Is there a constant mitzvah for women in Judaism such as there is for men(i.e. torah learning)? Thanks!
5Love God. Fear God. Believe in God. Walk in God's ways. (All these are just like men.)– Double AA ♦Oct 30, 2015 at 5:57
Please define "constant". I don't think your example, "torah learning" is sufficient to explain your intent.– DanFOct 30, 2015 at 16:49
I think what I meant is that men have a mitzvah that is easy for them to be constantly involved in. For instance yehoshua 1:8 vehigisa etc. Is there a similar instance for women, being that they do not have the same level of the commandment as men when it comes to learning torah constantly(perhaps doing chesed on a constant basis would be synonymous for women?) That was what I meant by constant, a mitzvah that they should be constantly be involved in?– Modern-YesheevishNov 1, 2015 at 15:35
@mevaqesh While I appreciate the answer, it didn't quite answer what I was looking for. For instance, men spend 24/7 in yeshivos learning torah. Women, however, do not do that. I was more looking for something along these lines, if there is something that women can do that is all life encompassing such as learning torah is for men?– Modern-YesheevishAug 21, 2016 at 4:04
1@Razroo-Chief It should be noted that the phenomenon of men learning in en masse is a relatively recent one. Historically, men would have devoted their lives to God by working scrupulously and honestly, along with all other interpersonal mitsvot, and using free time to perform additional mitsvot, including, but not exclusively Torah learning. Women can do all this as well. Additionally, both men and women can work on self-perfection a fundamental endeavor for everybody.– mevaqeshAug 21, 2016 at 4:13
There are six commandments applicable to males at all times:
- Know there is God.
- Don't believe in other gods.
- Belief in unity of God.
- Love God.
- Fear God.
- Don't be lead astray by your eyes and heart.
These are all equally relevant for females. The last one may apply somewhat differently to females and males. There are many other vitally important commandments that also apply at all times such as emulating God (as noted by @doubleaa).
It must not be forgotten that a vital portion of the commandments pertain to interpersonal relationships.
These ought to guide our behavior constantly, such as the obligation to love one's fellow as oneself.
These apply equally to men and women constantly.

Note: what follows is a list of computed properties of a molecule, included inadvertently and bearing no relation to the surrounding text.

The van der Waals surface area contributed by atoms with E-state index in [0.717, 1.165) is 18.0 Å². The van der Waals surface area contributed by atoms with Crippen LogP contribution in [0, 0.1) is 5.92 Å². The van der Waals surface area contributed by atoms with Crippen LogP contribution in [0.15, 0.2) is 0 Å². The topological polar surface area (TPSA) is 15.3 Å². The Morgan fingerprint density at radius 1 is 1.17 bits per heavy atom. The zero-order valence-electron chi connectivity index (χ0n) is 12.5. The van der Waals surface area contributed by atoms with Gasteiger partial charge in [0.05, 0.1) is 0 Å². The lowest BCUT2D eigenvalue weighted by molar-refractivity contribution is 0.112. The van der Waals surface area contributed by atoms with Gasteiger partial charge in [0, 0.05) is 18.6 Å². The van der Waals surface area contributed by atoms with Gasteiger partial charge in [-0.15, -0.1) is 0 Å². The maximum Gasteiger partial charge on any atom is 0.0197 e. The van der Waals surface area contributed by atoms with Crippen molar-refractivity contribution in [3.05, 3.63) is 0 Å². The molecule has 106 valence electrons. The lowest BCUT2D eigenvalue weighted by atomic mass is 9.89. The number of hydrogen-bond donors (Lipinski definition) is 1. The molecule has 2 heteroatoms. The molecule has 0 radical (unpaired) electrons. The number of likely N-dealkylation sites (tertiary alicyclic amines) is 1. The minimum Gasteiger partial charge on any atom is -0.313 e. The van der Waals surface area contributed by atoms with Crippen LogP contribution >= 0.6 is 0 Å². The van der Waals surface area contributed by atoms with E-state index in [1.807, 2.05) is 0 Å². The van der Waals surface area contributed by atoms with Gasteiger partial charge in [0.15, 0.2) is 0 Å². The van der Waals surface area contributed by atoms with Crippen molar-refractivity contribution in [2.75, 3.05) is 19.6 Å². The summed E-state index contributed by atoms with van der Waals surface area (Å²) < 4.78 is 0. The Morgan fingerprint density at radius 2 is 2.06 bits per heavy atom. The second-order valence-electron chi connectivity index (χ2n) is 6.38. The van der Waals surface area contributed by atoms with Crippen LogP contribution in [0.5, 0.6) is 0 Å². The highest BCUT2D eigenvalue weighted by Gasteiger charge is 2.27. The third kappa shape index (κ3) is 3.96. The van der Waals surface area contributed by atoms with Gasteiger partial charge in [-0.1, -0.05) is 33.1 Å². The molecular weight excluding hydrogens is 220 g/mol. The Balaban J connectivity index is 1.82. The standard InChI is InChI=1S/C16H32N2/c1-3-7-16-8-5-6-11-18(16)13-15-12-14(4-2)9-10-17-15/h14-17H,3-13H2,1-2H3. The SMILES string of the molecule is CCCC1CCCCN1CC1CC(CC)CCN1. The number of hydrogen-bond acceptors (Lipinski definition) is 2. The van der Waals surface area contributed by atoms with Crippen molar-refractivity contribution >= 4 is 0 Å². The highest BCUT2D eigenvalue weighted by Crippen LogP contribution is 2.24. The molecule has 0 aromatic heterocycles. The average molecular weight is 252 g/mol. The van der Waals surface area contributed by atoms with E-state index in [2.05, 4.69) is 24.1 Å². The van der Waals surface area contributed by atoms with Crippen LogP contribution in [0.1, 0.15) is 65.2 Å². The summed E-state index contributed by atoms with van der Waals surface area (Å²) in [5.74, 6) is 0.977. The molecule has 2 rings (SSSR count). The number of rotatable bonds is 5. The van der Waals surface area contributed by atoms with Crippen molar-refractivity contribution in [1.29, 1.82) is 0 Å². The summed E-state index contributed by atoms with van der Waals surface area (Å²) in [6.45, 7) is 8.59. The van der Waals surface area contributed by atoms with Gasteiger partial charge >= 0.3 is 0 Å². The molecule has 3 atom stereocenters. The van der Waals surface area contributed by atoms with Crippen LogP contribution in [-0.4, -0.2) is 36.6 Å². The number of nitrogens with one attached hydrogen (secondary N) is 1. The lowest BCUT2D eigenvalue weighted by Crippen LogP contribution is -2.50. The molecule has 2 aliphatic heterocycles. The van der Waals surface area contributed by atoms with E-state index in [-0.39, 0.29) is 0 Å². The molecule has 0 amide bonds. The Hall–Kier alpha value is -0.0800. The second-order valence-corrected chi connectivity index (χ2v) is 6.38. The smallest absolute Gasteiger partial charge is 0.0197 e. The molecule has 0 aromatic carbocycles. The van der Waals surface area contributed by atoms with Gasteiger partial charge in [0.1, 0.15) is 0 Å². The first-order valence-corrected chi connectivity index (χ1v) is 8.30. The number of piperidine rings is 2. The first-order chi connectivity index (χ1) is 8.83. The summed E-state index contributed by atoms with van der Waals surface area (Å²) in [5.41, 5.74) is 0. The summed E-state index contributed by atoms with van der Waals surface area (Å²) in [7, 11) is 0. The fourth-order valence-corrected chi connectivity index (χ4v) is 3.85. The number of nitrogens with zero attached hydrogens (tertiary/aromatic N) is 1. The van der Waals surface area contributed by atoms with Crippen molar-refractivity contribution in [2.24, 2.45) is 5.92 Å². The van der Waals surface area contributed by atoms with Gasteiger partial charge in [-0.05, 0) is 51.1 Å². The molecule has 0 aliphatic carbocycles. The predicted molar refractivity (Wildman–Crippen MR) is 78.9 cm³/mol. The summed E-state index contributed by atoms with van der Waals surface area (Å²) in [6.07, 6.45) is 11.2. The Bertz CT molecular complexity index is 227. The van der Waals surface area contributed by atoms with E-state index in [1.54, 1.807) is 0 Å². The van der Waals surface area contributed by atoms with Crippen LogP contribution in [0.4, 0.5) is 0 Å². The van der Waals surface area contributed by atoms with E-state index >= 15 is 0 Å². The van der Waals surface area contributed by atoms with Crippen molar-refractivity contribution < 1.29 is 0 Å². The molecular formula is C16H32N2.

This theme of personal growth is elaborated by R.Isaac ben Moses Arama (15th cent.) who writes in Akedat Yitschak (B'reshit Shaar 9 s.v. ubmidrash) that it is the primary role of women, while their minor secondary role is child rearing:
והנה בשני השמות האלה נתבאר שכבר יש לאשה שני תכליות. האחד מה שיורה עליו שם אשה כי מאיש לוקחה זאת וכמוהו תוכל להבין ולהשכיל בדברי שכל וחסידות כמו שעשו האמהות וכמה צדקניות ונביאות וכאשר יורה פשט פרשת אשת חיל מי ימצא כמו שיבא שער כ"ב ב"ה.
והשני ענין ההולדה והיותה כלי אליה ומוטבעת אל הלידה וגדול הבנים כאשר יורה עליה שם חוה כאשר היא היתה אם כל חי. והנה תהיה האשה כאשר לא תלד לסבה מהסבות מנועה מהתכלית הקטן ההוא אל מציאותה ותשאר להרע או להיטיב כמו האיש אשר לא יוליד כי בהשלים עצמו באותו התכלית המיניי המשותף להם נאמר ואל יאמר הסריס הן אני עץ יבש ונאמר ונתתי להם בביתי ובחומותי יד ושם טוב מבנים ומבנות (ישעיה נ"ו) כי ודאי עקר תולדותיהם של צדיקים מעשים טובים ע"כ חרה אף יעקב ברחל כשאמרה הבה לי בנים כו' (בראשית ל') לגעור בה ולהשכילה בזה הענין הנכבד והוא שהיא אינה מתה לפי התכלית המשותף באשר מנע ממנה פרי בטן כמו שיהיה בו הענין גם כן אם לא יוליד
And now with these two titles, it becomes clear that Woman has two purposes. The first is that which is indicated from the name ishah (lit. woman) "for she was taken from man" (Gen. 2:23), and like Man, she is able to understand and comprehend matters of the intellect and piety, as the matriarchs did, in addition to not few righteous women and prophetesses, and as the chapter of "A woman of valour who can find" (Proverbs 31:10) indicates, as we will God willing discuss in Shaar 22.
And the second is having children and being designed for this and for child rearing as the name Eve (Chavah) indicates, "For she was the mother of all [human] life" (Gen. 3:20). When a woman will be unable to give birth for whatever reason, she will be impeded from that minor purpose, and will be left to do good or bad like a man who is unable to procreate...regarding whom it is written "And neither let the eunuch say: 'Behold, I am a dry tree.'" (Isaiah 56:3) and it said, "Even unto them will I give in My house and within My walls a monument and a memorial better than sons and daughters" (ibid 5). For certainly the primary legacy of the righteous is their good deeds (cf. Rashi Gen. 6:9) therefore Jacob became angry with Rachel when she said "Give me children" (Gen. 30:1), to protest this and to teach her this lofty idea. (Trans. my own).